My mom celebrated her 98th birthday a few months back. She is under contract to live to 100, but let me know that she may want to renegotiate after she hits triple digits.1
I wrote an article about my mom not long after she turned 90. The issue theme for that magazine was aging and she seemed like a qualified consultant. With the present issue being built around “sleep, diet, wellness and performance,” I again decided to ask for her help.
Here is what she has to say about these subjects: Sleep, “I’m always sleeping my best when it’s time to get up;” Diet, “The doctors said I can eat whatever I want and I want a lot of prune juice;” Wellness, “I don’t think I have many parts that were supposed to last this long.”
But it is in the areas of performance and spiritual wellness that I think she has the most to offer.
About 20 years ago my mom began to worry that she might develop dementia. Based on her family history, there was at least minor cause for concern. So, I tried to help by using a bit of what my Uncle Otis liked to call “sly-chology.”
The next time she gave her worries voice, I said, “Mother, you should try this. Every morning before breakfast make sure you say one verse of Scripture from memory; and if you can do that, then you can go through the rest of that day knowing that you don’t have dementia.”
I didn’t think much more about that until a pattern began to develop. Every time I came home for a visit, she would get really excited and then rattle off another psalm that she had recently memorized.
But she didn’t stop there. She also memorized the poem, I’m Not Growing Old. Her theatrical recitations have become part of her birthday celebrations for the past two decades. It’s a long poem; I’ll drop in the first and last stanzas.
They say I’m growing old
I’ve heard them say it times untold
In language plain and bold
But I’m not growing old.
This frail old shell in which I dwell
Is growing old I know full well
But I’m not growing old. …
… How can I be growing old?
I’m safe within the Savior’s fold
My ageless soul shall fly away
And leave this tenement of clay
This robe of flesh I’ll drop and rise
To seize the everlasting prize
I’ll meet you on the streets of gold
And prove to you I’m not growing old.2
But even though her mind remains sharp, Mom’s body has begun to wind down. Recently it has seemed unsafe for her to be left alone for long periods of time.
So the family began to find her, well, what she calls “my sitters.” One of her “sitters,” is a very humble woman with a warm and compassionate heart. I will call her Mary. Over the past three years Mary and my mom have become very close friends.
My mom loves words in all forms. Conversation. Word puzzles. Books. Hallmark movies. And what I call her “dirty TV show.” She calls it Family Feud with Steve Harvey.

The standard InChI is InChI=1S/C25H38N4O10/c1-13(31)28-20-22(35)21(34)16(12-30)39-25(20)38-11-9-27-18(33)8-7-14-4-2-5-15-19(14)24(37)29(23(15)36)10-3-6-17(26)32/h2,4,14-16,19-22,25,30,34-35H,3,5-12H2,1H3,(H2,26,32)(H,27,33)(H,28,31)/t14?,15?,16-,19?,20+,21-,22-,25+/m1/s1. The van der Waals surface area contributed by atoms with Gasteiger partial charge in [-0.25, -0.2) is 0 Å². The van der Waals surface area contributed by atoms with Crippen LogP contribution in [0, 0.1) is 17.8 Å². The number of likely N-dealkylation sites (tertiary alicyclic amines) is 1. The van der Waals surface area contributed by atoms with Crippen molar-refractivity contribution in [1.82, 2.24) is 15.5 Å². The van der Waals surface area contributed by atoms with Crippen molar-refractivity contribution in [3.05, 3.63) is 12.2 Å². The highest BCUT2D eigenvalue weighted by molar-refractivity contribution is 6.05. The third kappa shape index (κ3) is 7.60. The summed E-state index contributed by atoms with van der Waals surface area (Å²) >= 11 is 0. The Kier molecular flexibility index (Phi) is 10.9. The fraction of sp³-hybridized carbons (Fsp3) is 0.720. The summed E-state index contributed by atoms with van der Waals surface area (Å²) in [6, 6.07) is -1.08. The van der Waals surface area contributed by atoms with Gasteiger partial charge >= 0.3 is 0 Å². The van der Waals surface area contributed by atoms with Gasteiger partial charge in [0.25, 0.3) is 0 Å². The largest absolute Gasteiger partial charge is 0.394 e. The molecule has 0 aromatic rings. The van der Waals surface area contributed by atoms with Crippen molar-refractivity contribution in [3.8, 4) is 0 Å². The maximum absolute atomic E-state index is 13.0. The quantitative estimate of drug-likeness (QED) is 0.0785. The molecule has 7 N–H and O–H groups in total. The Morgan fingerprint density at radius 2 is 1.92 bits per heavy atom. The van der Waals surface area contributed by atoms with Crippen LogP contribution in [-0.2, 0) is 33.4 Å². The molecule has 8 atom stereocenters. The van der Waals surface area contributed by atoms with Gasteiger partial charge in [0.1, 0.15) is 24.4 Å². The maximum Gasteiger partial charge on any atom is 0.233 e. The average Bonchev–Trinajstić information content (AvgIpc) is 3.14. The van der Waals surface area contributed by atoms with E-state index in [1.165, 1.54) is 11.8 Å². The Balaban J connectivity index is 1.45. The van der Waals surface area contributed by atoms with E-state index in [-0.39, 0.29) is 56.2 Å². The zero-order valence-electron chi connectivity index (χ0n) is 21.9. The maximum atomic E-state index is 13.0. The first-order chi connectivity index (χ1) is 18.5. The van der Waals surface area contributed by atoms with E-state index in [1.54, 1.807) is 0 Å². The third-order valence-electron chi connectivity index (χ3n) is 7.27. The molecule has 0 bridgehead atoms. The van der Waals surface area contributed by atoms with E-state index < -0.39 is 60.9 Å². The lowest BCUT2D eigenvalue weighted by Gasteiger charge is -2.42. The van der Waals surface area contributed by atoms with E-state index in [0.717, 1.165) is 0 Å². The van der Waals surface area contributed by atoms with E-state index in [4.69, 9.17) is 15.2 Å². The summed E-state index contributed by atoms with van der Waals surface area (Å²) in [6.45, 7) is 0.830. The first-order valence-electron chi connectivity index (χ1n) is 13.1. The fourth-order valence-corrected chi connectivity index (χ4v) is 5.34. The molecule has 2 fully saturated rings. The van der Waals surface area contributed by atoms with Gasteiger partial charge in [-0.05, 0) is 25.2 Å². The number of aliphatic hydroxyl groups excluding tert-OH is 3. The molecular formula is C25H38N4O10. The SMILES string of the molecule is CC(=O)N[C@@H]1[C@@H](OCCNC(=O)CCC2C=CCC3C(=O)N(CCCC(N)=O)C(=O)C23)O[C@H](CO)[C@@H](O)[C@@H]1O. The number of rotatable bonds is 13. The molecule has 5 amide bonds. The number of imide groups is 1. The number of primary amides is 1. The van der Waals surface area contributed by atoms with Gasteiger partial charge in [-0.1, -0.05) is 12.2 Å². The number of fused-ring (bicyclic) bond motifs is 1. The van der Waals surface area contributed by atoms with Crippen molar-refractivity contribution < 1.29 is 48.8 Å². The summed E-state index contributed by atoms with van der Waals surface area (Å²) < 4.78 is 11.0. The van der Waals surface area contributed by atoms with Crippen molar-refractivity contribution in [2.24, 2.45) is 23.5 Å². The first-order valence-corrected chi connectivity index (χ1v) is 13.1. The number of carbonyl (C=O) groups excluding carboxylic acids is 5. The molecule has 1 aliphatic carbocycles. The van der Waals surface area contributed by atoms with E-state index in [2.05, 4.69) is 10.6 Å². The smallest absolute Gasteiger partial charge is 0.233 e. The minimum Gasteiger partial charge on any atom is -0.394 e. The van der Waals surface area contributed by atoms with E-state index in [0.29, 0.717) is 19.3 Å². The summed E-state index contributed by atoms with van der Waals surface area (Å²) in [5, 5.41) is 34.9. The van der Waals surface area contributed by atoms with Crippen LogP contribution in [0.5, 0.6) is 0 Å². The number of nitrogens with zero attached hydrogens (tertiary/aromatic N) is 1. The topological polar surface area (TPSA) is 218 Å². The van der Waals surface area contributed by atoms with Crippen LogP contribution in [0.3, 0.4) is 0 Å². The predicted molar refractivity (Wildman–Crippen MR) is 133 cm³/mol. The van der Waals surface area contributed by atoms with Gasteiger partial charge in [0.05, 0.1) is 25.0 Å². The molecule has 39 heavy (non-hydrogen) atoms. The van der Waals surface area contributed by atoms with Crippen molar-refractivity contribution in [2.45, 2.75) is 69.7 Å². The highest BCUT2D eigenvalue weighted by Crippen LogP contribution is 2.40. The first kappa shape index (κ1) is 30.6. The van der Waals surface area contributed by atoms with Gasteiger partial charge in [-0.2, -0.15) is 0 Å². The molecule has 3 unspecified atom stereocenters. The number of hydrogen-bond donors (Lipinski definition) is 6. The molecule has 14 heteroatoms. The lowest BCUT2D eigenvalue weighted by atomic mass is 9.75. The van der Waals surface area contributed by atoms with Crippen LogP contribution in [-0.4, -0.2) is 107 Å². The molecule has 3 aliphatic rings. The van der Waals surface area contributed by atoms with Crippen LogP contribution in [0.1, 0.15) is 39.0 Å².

My mom is a retired schoolteacher. It didn’t take her long to realize that Mary always turned down moms’ invitations for her to take a turn reading.
One day Mary gave in to the pressure and she read in front of my mom for the first time. Her reading was very slow and halting. Small words were mispronounced. Large words were mountains that could not be climbed. Mary looked very embarrassed as she confessed. “I never learned to read too good in school.”
So, for a while, my mom went back to reading to Mary every night. She read long passages of the Bible; She read Christian books; she read Christian romance novels—which are a lot like non-Christian romance novels except that the couple on the cover use more buttons. About two hours of each five-hour shift most every day involved my mom reading to Mary.
But my mom also began work on a secret project. It took a few weeks, but she compiled from memory what became a 20-page, handwritten, reading workbook. It was a facsimile of what she had used for four decades of introducing elementary school children to the magic of turning curvy lines into letters and then letters into words and words into millions of images dancing across their mental landscapes.
Her large workbook was built around five building blocks for unlocking words: 1) How does the word begin? 2) How does it end? 3) Are there small words hiding inside a big one? 4) Can you find the vowels and are they long or short? 5) If you still can’t unlock the word, can you read the rest of the sentence and drop in a word that makes sense?
After Mary completed the slow journey through the workbook, she was willing to try her hand at reading again. Much better. Months passed. Even better. A year later; Mary was reading very well.
Then something unexpected happened. My mom, had already lost the sight in one of her eyes. But then the other eye began to dim. It wasn’t long until she only had enough sight in her good eye to recognize faces and to read words on the TV screen if the font were large enough. During the past year my mom lost the ability to do what she has loved most. The reading teacher couldn’t read.
It was a very difficult adjustment. But, now, my mom hardly notices the deficit. Each evening, between 4 PM and 9 PM, Mary spends two or more of those hours reading to my mom. She reads long passages of Scripture. She reads Christian books. She reads Christian romance novels. And when she gets tired, they listen to Steve Harvey as he mercifully sends most of his double entendre right over my mom’s holiness head and out through the fields and into herds of pigs who blush and giggle themselves to death.
What is the moral of the story? Well, Steve Harvey aside, I would have to say that my 98-year-old Mom has taught me another valuable life lesson. It is never too late for your performance to be motivated by love—that is, willing and acting on what is good for another. And when you are paying it forward with that type of motivation, don’t be surprised if there are two spiritual wellness checks being cashed. This isn’t hyperbole. It is something I saw most every night when I’m home.